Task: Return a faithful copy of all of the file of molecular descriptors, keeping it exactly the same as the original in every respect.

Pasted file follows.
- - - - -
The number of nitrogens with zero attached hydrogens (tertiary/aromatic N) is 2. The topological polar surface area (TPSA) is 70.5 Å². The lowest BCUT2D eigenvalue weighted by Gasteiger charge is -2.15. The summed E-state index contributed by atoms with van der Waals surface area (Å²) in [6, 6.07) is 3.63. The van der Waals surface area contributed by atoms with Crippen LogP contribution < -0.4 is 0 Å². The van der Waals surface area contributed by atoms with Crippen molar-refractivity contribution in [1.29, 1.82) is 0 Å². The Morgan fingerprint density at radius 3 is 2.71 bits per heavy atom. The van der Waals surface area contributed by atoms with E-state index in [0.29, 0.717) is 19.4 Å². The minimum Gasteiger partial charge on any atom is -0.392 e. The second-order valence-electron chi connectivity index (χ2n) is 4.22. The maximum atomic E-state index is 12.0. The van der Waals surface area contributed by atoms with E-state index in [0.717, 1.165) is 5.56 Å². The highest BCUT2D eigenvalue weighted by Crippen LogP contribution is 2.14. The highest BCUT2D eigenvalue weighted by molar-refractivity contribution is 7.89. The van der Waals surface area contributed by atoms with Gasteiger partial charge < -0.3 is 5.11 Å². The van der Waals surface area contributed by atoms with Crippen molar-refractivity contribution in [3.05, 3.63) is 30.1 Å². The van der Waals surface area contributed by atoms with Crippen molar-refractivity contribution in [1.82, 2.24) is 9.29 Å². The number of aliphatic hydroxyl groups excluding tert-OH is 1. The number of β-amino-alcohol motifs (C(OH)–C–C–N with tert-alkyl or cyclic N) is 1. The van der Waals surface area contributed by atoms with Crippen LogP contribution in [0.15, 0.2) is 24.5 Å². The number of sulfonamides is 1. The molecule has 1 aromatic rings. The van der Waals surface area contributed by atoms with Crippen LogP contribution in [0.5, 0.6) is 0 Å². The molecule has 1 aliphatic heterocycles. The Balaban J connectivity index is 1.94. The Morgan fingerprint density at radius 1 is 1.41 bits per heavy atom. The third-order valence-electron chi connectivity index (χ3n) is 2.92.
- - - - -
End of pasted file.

The number of nitrogens with zero attached hydrogens (tertiary/aromatic N) is 2. The topological polar surface area (TPSA) is 70.5 Å². The lowest BCUT2D eigenvalue weighted by Gasteiger charge is -2.15. The summed E-state index contributed by atoms with van der Waals surface area (Å²) in [6, 6.07) is 3.63. The van der Waals surface area contributed by atoms with Crippen LogP contribution < -0.4 is 0 Å². The van der Waals surface area contributed by atoms with Crippen molar-refractivity contribution in [1.29, 1.82) is 0 Å². The Morgan fingerprint density at radius 3 is 2.71 bits per heavy atom. The van der Waals surface area contributed by atoms with E-state index in [0.29, 0.717) is 19.4 Å². The minimum Gasteiger partial charge on any atom is -0.392 e. The second-order valence-electron chi connectivity index (χ2n) is 4.22. The maximum atomic E-state index is 12.0. The van der Waals surface area contributed by atoms with E-state index in [0.717, 1.165) is 5.56 Å². The highest BCUT2D eigenvalue weighted by Crippen LogP contribution is 2.14. The highest BCUT2D eigenvalue weighted by molar-refractivity contribution is 7.89. The van der Waals surface area contributed by atoms with Gasteiger partial charge < -0.3 is 5.11 Å². The van der Waals surface area contributed by atoms with Crippen molar-refractivity contribution in [3.05, 3.63) is 30.1 Å². The van der Waals surface area contributed by atoms with Crippen molar-refractivity contribution in [1.82, 2.24) is 9.29 Å². The number of aliphatic hydroxyl groups excluding tert-OH is 1. The number of β-amino-alcohol motifs (C(OH)–C–C–N with tert-alkyl or cyclic N) is 1. The van der Waals surface area contributed by atoms with Crippen LogP contribution in [0.15, 0.2) is 24.5 Å². The number of sulfonamides is 1. The molecule has 1 aromatic rings. The van der Waals surface area contributed by atoms with Crippen LogP contribution in [0.5, 0.6) is 0 Å². The molecule has 1 aliphatic heterocycles. The Balaban J connectivity index is 1.94. The Morgan fingerprint density at radius 1 is 1.41 bits per heavy atom. The third-order valence-electron chi connectivity index (χ3n) is 2.92.